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Weed issues following extreme wet

Nicholas T. Basinger for Progressive Forage Published on 02 May 2019
grazing cow with buttercups

Weeds come in all shapes and sizes, and many folks have a hard time figuring out what weed they have in their field. If you do not know what you are dealing with, you can’t take the best course of action.

I’m a big fan of Weeds of the South by Charles Bryson and Michael DeFelice for our area. There are a slew of phone apps as well that will help in the identification process (ID Weeds, Pl@antNet, etc.). Proper weed identification will help you make well-informed decisions about what weeds you have and how to control them. 

A warmer, wetter year

Overall, 2018 was the second wettest year on record for many portions of Georgia (and other areas of the country), with some parts of the state getting 30-plus inches over the 30-year average rainfall (Figure 1). To add to this, 2018 was also warmer than the average year. These two environmental conditions made it a great year for those weeds that lay dormant in the soil from previous seasons. The old adage is “one year of seeding equals seven years of weeding,” so proactive management is critical to avoid headaches down the line. 

 Georgia rainfall

Identifying weed problem areas

Weeds are opportunistic and look for areas where other plants do not do as well. A strong stand of forage is your greatest tool to combat weed issues. Manage your stand accordingly through liming, fertilizer, and do not overgraze. Areas where weeds take hold are going to be in overgrazed pastures, low-lying areas where water pools and collects, roadways into and through pastures, field edges, ditch banks and areas around ponds or creeks. In years like last year where there is significant wet, forage stands were damaged due to equipment and animal traffic, flooding, etc. These areas should be reseeded to encourage forage regrowth and prevent weeds from taking hold. 

Weeds that prefer wet conditions

There are a couple of ways to control weeds that prefer wet areas: culturally and chemically. Typically, cultural practices can take care of many weed issues, but often, it’s the combination of cultural and chemical that does the trick. Again, a strong stand of forage is your greatest tool to combat weed issues. If your field has improper drainage and there are areas of constant wet, fix the drainage issue first, then utilize other means of control. 


Yellow and purple nutsedge prefer wet areas and can be persistent from year to year due to underground tubers. Many folks refer to these weeds as “nutgrass,” although they are technically not grasses. These weeds are sneaky because they look like grass but are difficult to control. Animals prefer not to graze them and do not like the seedheads. Consistent mowing can reduce the number of tubers produced, and applications of imazapic (Impose, Panoramic) or sulfosulfuron (Outrider) can do a good job controlling these species.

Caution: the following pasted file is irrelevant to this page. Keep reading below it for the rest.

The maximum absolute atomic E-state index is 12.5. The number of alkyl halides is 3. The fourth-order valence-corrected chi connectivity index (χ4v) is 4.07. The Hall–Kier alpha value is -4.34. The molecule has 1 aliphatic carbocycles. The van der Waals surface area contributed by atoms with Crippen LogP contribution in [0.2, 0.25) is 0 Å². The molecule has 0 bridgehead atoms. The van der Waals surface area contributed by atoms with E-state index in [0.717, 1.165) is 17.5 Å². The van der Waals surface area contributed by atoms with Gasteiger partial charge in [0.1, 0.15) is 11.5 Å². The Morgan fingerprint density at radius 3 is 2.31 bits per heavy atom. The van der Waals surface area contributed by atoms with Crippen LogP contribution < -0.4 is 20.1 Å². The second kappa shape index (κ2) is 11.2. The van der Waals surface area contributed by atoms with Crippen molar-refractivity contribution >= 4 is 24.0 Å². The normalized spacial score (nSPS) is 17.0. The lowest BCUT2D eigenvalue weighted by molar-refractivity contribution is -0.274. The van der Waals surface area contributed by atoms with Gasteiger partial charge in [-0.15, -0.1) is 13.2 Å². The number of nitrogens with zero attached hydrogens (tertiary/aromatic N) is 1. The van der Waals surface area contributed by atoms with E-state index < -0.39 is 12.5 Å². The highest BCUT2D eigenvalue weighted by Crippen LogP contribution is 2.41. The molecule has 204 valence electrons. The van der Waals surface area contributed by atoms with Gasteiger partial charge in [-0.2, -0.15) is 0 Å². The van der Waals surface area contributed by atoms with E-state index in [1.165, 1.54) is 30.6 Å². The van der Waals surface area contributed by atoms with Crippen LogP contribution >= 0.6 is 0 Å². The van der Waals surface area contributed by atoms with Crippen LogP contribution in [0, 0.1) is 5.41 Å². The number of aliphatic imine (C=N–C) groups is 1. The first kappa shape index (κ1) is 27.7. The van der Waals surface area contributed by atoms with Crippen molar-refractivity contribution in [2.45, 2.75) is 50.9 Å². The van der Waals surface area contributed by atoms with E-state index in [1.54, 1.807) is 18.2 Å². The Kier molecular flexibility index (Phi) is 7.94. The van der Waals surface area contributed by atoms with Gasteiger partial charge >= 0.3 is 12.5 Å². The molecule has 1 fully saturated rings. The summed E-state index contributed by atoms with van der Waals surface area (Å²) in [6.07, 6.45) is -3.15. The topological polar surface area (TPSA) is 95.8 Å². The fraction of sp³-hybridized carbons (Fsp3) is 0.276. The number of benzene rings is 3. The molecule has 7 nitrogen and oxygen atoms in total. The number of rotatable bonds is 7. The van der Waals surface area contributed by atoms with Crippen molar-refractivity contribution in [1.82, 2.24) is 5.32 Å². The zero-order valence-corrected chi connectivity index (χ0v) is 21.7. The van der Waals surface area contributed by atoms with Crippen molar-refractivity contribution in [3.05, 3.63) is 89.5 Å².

Foxtails are particularly bad in wet years as they often move into voids in pastures where hay has been fed, or soil disturbed due to equipment or animal movement. Foxtails can injure mouths of animals due to prickly awns. Annual foxtails (green, yellow and giant) can be controlled with the early application of pendimethalin (Prowl) prior to emergence and can be controlled with imazapic or nicosulfuron + mesosulfuron (Pastora) after emergence. Knotroot foxtail (a perennial foxtail) is difficult to control, and additional research for chemical and cultural controls is under investigation. 

Japanese stiltgrass

This species prefers wet, wooded areas and is likely to be problematic around field edges. They can cause issues with drainage due to producing large mats of grass. They are prolific seed producers and can be very shade tolerant. The best means of control for this species is removing the wet conditions and using spot treatments of glyphosate or imazapic when young and newly emerged. Pendimethalin before emergence reduces the numbers of plants that will emerge. 


Buttercup can be problematic in overgrazed fields or when there are weak winter or fall stands. It is a species that can be toxic to livestock, but is not a preferred forage and is usually avoided. Mowing these plants prior to flowering greatly reduces seed production. Herbicides are also an option, as this species can be controlled with 2,4-D, dicamba, triclopyr (PastureGard), metsulfuron (Cimarron) or 2,4-D + aminopyralid (GrazonNext). Care should be taken when applying products containing 2,4-D or dicamba, as these can volatilize and move off-target, damaging sensitive crops. 


  • A strong stand of forage is your greatest tool to combat weed issues. 
  • Identify problem areas, fix the problem and then use chemical controls.
  • Get your pre-emergent herbicides out early before problematic weeds emerge. 
  • Apply post-emergence herbicides when weeds are small.  end mark

PHOTO: Getty Images.

Nicholas T. Basinger
  • Nicholas T. Basinger

  • Assistant Professor, Weeds Science
  • Department of Crop and Soil Sciences
  • University of Georgia – Athens
  • Email Nicholas T. Basinger